Buhari’s unpresidential comments on youth
Sir: President Muhammadu Buhari has become a cause for serious concern as he frequently makes statements about Nigeria that are tantamount to self-immolation. The most annoying aspect of the presidential diarrhea is that the ailment troubles him the most especially when he is on a global stage. It seems to me that seeing the accomplishments of other nations intimidates Buhari and he is quick to make utterances that are not in the best interest of the nation. A president shouldn’t make excuses for his failures neither should he heap the blame of unproductivity on the teaming Nigerian youth that made his emergence as President possible.
Buhari impudently declared, “we have a very young population, our population is estimated conservatively to be 180 million. This is a very conservative one, more than 60 per cent of the population is below 30, a lot of them haven’t been to school and they are claiming that Nigeria is an oil producing country, therefore, they should sit and do nothing, and get housing, healthcare, education free.”
As erroneous as his declarations are, if 60 per cent of 180 million Nigerians are under 30 who are unschooled dependents who hope on oil shouldn’t that be a cause for major concern for the Presidency. If 60 per cent of young Nigerians are unemployed that means that the national work force has been greatly impaired. This is 2018, three years after the emergence of Buhari as president, there is a misplacement of priority by his administration and it further lends credence to the fact that his administration has done nothing in the area of job creation and education. Additionally, his comments contradicts the pronouncements of Nigeria’s Minister of Labour and Productivity, Chris Ngige, who recently said in January that Buhari created over eight million jobs in less than three years.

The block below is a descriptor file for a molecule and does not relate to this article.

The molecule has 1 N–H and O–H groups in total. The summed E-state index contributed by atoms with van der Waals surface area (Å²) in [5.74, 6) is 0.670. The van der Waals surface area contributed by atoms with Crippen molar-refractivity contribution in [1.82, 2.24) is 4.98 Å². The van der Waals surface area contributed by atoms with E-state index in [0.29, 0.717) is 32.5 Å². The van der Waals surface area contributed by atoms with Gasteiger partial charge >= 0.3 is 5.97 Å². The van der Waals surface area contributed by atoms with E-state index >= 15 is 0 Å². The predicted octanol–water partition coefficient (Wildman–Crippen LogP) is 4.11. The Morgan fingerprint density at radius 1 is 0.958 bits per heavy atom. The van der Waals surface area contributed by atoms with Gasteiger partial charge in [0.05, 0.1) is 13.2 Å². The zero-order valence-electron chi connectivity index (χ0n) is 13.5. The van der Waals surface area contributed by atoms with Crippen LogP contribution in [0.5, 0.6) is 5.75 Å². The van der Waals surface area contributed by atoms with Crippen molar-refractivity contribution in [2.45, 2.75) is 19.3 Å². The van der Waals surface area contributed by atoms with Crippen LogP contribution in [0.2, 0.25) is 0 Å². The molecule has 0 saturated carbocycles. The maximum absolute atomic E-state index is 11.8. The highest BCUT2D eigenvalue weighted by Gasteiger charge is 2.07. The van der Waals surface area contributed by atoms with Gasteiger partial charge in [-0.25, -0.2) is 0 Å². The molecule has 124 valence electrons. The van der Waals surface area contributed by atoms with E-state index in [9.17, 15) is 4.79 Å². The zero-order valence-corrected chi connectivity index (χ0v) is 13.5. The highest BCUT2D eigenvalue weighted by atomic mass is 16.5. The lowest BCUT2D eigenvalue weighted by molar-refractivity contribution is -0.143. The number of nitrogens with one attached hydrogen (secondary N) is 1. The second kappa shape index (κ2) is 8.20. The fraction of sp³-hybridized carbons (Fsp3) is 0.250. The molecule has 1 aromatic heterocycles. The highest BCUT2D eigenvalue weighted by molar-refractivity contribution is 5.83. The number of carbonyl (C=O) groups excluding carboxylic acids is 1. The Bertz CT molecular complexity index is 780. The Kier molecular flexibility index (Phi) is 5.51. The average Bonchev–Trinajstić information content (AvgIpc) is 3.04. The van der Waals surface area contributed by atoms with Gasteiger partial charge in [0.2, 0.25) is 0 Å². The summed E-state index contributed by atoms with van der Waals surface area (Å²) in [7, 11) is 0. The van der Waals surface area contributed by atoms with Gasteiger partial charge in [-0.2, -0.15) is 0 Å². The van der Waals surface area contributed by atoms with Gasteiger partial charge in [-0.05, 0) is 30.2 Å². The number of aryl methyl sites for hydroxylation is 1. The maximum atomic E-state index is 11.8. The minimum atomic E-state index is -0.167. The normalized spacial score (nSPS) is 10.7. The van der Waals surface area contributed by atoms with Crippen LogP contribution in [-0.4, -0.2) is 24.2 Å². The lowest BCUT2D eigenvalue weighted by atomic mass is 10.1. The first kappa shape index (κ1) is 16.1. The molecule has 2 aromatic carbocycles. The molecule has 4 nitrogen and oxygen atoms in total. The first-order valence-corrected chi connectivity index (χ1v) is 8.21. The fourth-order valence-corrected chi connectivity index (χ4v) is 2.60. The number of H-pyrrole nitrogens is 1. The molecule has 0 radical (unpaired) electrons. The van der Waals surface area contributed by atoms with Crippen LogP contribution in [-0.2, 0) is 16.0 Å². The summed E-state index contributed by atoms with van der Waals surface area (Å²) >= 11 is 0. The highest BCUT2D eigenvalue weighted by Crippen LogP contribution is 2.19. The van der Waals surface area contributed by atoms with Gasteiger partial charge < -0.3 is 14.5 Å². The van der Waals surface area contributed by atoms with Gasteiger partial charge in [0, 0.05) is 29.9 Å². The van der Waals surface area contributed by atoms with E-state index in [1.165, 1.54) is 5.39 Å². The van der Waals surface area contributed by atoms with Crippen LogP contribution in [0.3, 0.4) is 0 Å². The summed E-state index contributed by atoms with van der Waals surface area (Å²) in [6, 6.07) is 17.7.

He further buttressed his point by saying that farming, carpentry, bricklaying, tiling and many others constitute the blue collar jobs which the Federal Government was now using to redeem youths from joblessness occasioned by lack of white collar jobs. While the minister of labour passed a verdict on Buhari’s inability to create white collar jobs for the teaming population of Nigerian youth, Buhari has gone further to even repudiate the credit given to his administration by his labour minister by declaring that 60 per cent of Nigerians who are under 30 are unschooled and idly depending on oil. This lends credence to the popular belief that a liar cannot be consistent with his lies which will often lead to contradicting statements.
Buhari must know that he is not just a municipal president of Nigeria but the nation’s number one ambassador cum diplomat in the international community hence he should exercise caution by speaking with knowledge when the radar is on Nigeria.
I watched a recent video broadcast where the President of Ghana, Nana Akufo-Addo sternly cleared the air on the rumoured intent of the United States of America to establish a military base in Ghana. His speech evoked patriotism and love for Ghana. He stated that the territorial integrity and sovereignty of Ghana will never be compromised, he also pledged to uphold and build on the gains of their past leaders. That is how a President should talk. A president’s speech should inspire confidence in the hearts and minds of his people both at home and in the diaspora. You don’t make speeches that frustrates and infuriates the citizens of your country in the comity of nations.Nigerians not just the youth demand an immediate apology from Buhari.